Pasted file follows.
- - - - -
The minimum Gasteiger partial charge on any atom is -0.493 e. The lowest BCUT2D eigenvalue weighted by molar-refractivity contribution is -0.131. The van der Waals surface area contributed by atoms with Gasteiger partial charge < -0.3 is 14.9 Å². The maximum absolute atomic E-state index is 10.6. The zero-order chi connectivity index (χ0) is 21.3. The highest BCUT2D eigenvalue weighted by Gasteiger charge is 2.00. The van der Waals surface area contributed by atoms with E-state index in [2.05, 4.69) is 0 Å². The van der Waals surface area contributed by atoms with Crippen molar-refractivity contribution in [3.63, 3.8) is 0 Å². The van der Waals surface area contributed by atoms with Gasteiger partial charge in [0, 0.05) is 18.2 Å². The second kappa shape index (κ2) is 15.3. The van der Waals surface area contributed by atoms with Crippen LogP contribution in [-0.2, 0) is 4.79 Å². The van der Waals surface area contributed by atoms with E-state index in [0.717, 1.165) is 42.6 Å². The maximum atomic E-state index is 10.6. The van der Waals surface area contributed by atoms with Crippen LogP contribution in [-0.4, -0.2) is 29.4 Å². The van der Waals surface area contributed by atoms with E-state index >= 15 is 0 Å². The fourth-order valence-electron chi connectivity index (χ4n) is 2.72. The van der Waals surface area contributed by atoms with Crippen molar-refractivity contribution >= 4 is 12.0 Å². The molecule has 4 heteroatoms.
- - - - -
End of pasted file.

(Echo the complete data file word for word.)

The minimum Gasteiger partial charge on any atom is -0.493 e. The lowest BCUT2D eigenvalue weighted by molar-refractivity contribution is -0.131. The van der Waals surface area contributed by atoms with Gasteiger partial charge < -0.3 is 14.9 Å². The maximum absolute atomic E-state index is 10.6. The zero-order chi connectivity index (χ0) is 21.3. The highest BCUT2D eigenvalue weighted by Gasteiger charge is 2.00. The van der Waals surface area contributed by atoms with E-state index in [2.05, 4.69) is 0 Å². The van der Waals surface area contributed by atoms with Crippen molar-refractivity contribution in [3.63, 3.8) is 0 Å². The van der Waals surface area contributed by atoms with Gasteiger partial charge in [0, 0.05) is 18.2 Å². The second kappa shape index (κ2) is 15.3. The van der Waals surface area contributed by atoms with Crippen LogP contribution in [-0.2, 0) is 4.79 Å². The van der Waals surface area contributed by atoms with E-state index in [0.717, 1.165) is 42.6 Å². The maximum atomic E-state index is 10.6. The van der Waals surface area contributed by atoms with Crippen LogP contribution in [-0.4, -0.2) is 29.4 Å². The van der Waals surface area contributed by atoms with E-state index >= 15 is 0 Å². The fourth-order valence-electron chi connectivity index (χ4n) is 2.72. The van der Waals surface area contributed by atoms with Crippen molar-refractivity contribution >= 4 is 12.0 Å². The molecule has 4 heteroatoms.